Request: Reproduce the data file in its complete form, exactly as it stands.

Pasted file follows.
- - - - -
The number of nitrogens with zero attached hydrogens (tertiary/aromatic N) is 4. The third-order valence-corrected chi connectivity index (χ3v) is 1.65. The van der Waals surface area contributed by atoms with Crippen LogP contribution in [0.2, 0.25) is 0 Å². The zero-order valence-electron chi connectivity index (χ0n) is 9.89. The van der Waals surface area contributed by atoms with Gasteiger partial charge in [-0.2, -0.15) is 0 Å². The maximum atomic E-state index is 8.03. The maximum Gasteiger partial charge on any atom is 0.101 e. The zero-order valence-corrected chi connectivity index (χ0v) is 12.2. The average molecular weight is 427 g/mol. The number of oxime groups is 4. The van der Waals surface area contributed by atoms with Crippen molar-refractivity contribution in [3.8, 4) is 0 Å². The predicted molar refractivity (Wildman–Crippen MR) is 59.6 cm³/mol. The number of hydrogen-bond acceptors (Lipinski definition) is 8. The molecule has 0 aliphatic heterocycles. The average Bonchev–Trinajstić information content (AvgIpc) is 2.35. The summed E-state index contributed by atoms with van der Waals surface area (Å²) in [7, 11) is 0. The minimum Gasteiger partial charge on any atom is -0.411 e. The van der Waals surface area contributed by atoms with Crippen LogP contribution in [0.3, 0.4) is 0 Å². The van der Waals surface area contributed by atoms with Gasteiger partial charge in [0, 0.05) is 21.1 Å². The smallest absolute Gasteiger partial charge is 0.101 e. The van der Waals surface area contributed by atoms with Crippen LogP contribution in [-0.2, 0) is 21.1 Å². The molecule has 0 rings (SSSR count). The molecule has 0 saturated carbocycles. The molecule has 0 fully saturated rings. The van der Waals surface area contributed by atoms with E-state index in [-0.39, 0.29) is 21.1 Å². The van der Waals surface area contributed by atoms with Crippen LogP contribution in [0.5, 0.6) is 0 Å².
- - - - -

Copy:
The number of nitrogens with zero attached hydrogens (tertiary/aromatic N) is 4. The third-order valence-corrected chi connectivity index (χ3v) is 1.65. The van der Waals surface area contributed by atoms with Crippen LogP contribution in [0.2, 0.25) is 0 Å². The zero-order valence-electron chi connectivity index (χ0n) is 9.89. The van der Waals surface area contributed by atoms with Gasteiger partial charge in [-0.2, -0.15) is 0 Å². The maximum atomic E-state index is 8.03. The maximum Gasteiger partial charge on any atom is 0.101 e. The zero-order valence-corrected chi connectivity index (χ0v) is 12.2. The average molecular weight is 427 g/mol. The number of oxime groups is 4. The van der Waals surface area contributed by atoms with Crippen molar-refractivity contribution in [3.8, 4) is 0 Å². The predicted molar refractivity (Wildman–Crippen MR) is 59.6 cm³/mol. The number of hydrogen-bond acceptors (Lipinski definition) is 8. The molecule has 0 aliphatic heterocycles. The average Bonchev–Trinajstić information content (AvgIpc) is 2.35. The summed E-state index contributed by atoms with van der Waals surface area (Å²) in [7, 11) is 0. The minimum Gasteiger partial charge on any atom is -0.411 e. The van der Waals surface area contributed by atoms with Crippen LogP contribution in [0.3, 0.4) is 0 Å². The van der Waals surface area contributed by atoms with Gasteiger partial charge in [0, 0.05) is 21.1 Å². The smallest absolute Gasteiger partial charge is 0.101 e. The van der Waals surface area contributed by atoms with Crippen LogP contribution in [-0.2, 0) is 21.1 Å². The molecule has 0 rings (SSSR count). The molecule has 0 saturated carbocycles. The molecule has 0 fully saturated rings. The van der Waals surface area contributed by atoms with E-state index in [-0.39, 0.29) is 21.1 Å². The van der Waals surface area contributed by atoms with Crippen LogP contribution in [0.5, 0.6) is 0 Å².